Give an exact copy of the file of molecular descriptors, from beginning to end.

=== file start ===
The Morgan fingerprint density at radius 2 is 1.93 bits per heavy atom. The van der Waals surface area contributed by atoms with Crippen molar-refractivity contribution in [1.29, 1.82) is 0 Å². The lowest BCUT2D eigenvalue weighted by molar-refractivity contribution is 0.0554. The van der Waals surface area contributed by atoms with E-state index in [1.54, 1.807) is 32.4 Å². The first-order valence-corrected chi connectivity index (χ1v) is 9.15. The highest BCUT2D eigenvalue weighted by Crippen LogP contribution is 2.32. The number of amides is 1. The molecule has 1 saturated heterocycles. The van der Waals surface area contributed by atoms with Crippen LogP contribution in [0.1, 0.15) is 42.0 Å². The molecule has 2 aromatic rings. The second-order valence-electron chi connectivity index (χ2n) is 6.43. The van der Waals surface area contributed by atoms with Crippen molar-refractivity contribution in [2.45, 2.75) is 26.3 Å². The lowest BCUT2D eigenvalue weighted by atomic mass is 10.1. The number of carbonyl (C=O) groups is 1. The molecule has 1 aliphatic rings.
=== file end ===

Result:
The Morgan fingerprint density at radius 2 is 1.93 bits per heavy atom. The van der Waals surface area contributed by atoms with Crippen molar-refractivity contribution in [1.29, 1.82) is 0 Å². The lowest BCUT2D eigenvalue weighted by molar-refractivity contribution is 0.0554. The van der Waals surface area contributed by atoms with E-state index in [1.54, 1.807) is 32.4 Å². The first-order valence-corrected chi connectivity index (χ1v) is 9.15. The highest BCUT2D eigenvalue weighted by Crippen LogP contribution is 2.32. The number of amides is 1. The molecule has 1 saturated heterocycles. The van der Waals surface area contributed by atoms with Crippen LogP contribution in [0.1, 0.15) is 42.0 Å². The molecule has 2 aromatic rings. The second-order valence-electron chi connectivity index (χ2n) is 6.43. The van der Waals surface area contributed by atoms with Crippen molar-refractivity contribution in [2.45, 2.75) is 26.3 Å². The lowest BCUT2D eigenvalue weighted by atomic mass is 10.1. The number of carbonyl (C=O) groups is 1. The molecule has 1 aliphatic rings.